American Science Fiction: Four Classic Novels 1953–1956
The Space Merchants, Frederik Pohl & C. M. Kornbluth
More Than Human, Theodore Sturgeon
The Long Tomorrow, Leigh Brackett
The Shrinking Man, Richard Matheson
“Here’s the heart of the heart of where those who take American science fiction seriously would want to begin—the genre’s equivalent of Hollywood’s classical period, and the books subsequent creators like Thomas Pynchon and Stanley Kubrick used to bend their brains—as well as a selection of novels as fresh and evocative as any hungry reader could hope to discover.” —Jonathan Lethem
Modern science fiction came of age in the 1950s, and it was in America that the genre broke most exuberantly free from convention. Moving beyond the pulp magazines, science fiction writers stretched their imaginations at novel length, ushering in an era of stylistic experiment and freewheeling speculation that responded in wildly inventive ways to the challenges and perplexities of an era of global threat and rapid technological change. Long unnoticed or dismissed by the literary establishment, these “outsider” novels are now recognized as American classics.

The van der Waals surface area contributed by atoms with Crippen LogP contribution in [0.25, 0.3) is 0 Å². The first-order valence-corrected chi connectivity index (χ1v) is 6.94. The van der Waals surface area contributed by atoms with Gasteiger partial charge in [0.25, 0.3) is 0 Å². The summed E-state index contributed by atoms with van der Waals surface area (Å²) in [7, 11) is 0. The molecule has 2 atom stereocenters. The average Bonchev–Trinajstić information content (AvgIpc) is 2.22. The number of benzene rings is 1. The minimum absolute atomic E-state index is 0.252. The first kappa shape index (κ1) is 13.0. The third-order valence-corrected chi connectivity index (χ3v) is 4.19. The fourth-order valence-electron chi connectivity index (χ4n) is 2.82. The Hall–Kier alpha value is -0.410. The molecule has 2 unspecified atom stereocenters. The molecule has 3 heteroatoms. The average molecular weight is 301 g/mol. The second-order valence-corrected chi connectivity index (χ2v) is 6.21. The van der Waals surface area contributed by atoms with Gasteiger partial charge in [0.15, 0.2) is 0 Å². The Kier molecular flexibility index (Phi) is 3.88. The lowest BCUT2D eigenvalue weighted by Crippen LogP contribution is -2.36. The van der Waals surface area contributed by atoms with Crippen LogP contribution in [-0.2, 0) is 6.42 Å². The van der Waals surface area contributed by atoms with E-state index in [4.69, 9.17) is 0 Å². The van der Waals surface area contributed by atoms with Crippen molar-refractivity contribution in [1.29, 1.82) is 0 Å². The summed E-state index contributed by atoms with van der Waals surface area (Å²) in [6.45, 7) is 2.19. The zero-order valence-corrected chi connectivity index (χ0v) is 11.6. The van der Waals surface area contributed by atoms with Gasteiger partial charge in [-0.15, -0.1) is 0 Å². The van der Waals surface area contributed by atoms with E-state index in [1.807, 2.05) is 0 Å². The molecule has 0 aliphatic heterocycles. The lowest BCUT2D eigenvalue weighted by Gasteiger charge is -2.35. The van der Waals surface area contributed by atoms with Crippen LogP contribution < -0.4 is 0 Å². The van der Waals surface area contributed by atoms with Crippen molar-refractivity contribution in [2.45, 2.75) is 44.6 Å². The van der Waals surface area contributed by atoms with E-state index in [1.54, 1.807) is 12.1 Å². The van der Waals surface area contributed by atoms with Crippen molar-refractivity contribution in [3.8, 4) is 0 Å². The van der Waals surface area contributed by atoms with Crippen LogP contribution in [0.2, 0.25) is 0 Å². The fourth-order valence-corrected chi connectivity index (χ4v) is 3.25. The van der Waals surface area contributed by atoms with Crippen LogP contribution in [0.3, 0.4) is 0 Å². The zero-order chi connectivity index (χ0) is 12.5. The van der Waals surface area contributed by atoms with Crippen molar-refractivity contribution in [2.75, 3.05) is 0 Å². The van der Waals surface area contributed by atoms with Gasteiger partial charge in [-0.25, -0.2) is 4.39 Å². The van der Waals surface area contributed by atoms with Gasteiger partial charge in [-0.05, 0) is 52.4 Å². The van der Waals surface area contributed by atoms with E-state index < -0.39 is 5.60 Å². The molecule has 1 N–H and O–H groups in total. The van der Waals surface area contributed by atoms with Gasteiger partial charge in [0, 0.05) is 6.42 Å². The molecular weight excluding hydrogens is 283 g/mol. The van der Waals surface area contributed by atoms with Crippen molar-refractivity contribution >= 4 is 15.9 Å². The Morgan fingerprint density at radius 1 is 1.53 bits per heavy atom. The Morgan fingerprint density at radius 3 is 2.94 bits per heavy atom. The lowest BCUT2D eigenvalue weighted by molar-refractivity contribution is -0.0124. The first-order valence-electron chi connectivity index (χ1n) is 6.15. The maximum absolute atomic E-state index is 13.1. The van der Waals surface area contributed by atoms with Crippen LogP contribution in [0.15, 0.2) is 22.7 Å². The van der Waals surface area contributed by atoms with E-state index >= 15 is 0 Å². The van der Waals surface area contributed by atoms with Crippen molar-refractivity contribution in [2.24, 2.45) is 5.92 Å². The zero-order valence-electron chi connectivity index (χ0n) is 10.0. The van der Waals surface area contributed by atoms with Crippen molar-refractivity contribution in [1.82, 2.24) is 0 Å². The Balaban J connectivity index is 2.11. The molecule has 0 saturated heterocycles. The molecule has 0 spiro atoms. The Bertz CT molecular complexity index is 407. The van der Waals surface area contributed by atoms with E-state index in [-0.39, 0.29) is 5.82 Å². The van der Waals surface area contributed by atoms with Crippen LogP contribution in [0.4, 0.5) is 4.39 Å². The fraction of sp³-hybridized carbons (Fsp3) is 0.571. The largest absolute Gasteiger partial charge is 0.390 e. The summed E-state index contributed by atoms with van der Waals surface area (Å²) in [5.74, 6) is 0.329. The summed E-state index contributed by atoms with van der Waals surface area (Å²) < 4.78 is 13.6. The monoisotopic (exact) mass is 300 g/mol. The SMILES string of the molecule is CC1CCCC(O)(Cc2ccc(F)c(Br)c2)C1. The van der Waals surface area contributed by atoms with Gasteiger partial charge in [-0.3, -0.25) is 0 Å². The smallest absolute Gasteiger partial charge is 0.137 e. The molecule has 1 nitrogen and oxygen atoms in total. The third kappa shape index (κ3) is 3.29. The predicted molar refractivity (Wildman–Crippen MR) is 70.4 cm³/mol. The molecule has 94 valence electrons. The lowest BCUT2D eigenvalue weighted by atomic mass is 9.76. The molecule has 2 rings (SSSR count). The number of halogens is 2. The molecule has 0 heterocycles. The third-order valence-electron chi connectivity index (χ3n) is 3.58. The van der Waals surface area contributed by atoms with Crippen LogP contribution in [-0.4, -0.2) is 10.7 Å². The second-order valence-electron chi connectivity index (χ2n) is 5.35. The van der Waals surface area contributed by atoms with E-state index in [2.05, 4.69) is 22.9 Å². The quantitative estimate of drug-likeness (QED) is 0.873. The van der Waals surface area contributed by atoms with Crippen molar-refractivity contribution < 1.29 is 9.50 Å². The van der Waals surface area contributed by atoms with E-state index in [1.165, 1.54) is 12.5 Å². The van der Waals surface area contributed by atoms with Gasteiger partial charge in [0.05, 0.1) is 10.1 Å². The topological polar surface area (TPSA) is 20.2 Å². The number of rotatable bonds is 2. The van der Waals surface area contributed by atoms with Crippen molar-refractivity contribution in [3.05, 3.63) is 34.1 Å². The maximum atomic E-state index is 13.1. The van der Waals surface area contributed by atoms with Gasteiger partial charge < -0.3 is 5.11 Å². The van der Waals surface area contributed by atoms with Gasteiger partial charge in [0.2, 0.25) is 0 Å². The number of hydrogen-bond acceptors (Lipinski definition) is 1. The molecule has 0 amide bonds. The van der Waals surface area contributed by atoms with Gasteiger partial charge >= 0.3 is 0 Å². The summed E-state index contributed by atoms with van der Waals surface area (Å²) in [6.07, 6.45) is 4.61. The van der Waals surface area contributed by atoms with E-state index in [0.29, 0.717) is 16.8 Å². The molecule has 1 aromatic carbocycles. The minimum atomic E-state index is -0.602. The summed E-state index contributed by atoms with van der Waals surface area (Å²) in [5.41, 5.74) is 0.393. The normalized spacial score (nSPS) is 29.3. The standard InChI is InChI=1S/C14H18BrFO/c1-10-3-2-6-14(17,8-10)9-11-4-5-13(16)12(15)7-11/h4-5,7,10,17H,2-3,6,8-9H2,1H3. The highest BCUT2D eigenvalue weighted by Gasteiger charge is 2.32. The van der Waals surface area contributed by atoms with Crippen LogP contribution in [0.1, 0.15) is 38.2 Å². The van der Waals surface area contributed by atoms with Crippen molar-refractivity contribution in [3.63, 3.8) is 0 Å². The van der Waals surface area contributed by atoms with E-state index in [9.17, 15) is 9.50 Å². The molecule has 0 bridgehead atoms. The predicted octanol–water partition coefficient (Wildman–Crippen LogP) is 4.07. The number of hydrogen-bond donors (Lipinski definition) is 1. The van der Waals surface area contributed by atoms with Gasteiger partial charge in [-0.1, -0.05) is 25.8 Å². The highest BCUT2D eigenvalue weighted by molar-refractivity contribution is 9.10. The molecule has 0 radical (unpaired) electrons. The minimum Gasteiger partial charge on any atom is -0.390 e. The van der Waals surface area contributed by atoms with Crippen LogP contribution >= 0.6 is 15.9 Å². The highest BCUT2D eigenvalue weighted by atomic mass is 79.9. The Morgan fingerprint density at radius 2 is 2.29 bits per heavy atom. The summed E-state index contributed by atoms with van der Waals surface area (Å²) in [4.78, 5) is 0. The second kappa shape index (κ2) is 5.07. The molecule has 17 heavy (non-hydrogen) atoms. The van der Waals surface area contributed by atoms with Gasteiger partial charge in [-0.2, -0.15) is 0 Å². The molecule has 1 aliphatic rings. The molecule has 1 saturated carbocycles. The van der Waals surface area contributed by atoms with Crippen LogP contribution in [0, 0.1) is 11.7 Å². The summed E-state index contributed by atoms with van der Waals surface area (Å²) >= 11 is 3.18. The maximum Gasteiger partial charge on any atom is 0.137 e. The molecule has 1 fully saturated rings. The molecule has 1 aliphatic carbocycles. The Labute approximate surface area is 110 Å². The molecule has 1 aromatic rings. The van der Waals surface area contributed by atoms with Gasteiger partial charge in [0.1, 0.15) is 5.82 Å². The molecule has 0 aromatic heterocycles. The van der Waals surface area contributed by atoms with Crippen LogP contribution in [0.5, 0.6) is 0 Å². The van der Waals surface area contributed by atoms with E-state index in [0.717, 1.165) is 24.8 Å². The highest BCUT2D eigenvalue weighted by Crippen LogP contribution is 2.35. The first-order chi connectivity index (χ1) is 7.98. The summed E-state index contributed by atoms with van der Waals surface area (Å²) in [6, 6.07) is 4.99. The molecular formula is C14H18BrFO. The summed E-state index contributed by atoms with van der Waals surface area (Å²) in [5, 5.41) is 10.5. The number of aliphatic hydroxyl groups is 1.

This, the first of two volumes surveying the decade’s peaks, presents four very different visions of uncertain futures and malleable selves. Frederik Pohl and C. M. Kornbluth’s The Space Merchants (1953), acclaimed in its day by Kingsley Amis as “the best science fiction novel so far,” brought a ferocious, satiric edge to its depiction of a future world dominated by multinational advertising agencies. In Theodore Sturgeon’s More Than Human (1953), a group of damaged individuals finds a strange new fulfillment in what may be the next stage of evolution.
Leigh Brackett was one of the first women to make her mark as a science fiction novelist. In The Long Tomorrow (1955), she pits anti-urban technophobes against the remnants of a civilization that destroyed itself through nuclear war. The hero of Richard Matheson’s fable-like The Shrinking Man (1956), condemned to grow ever smaller by a mysterious cloud, moves through humiliations and perils toward what Peter Straub calls “a real surprise . . . a fresh, wide-eyed step into a world both beautiful and new.”
Here are four classic novels that, each in a different way, open fresh territory, broaching untried possibilities and brimming with the energies of an age fearfully conscious of standing on the brink of the unknown.
Gary K. Wolfe, editor, is Professor of Humanities in Roosevelt University’s Evelyn T. Stone College of Professional Studies and the author, most recently, of Evaporating Genres: Essays on Fantastic Literature and Sightings: Reviews 2002–2006.
Visit the companion website for more on 1950s science fiction and these works and writers, including jacket art and photographs, additional stories, author interviews, and new appreciations by Michael Dirda, Neil Gaiman, William Gibson, Nicola Griffith, James Morrow, Tim Powers, Kit Reed, Peter Straub, and Connie Willis.
Also of interest:
Philip K. Dick: Four Novels of the 1960s
H. P. Lovecraft: Tales
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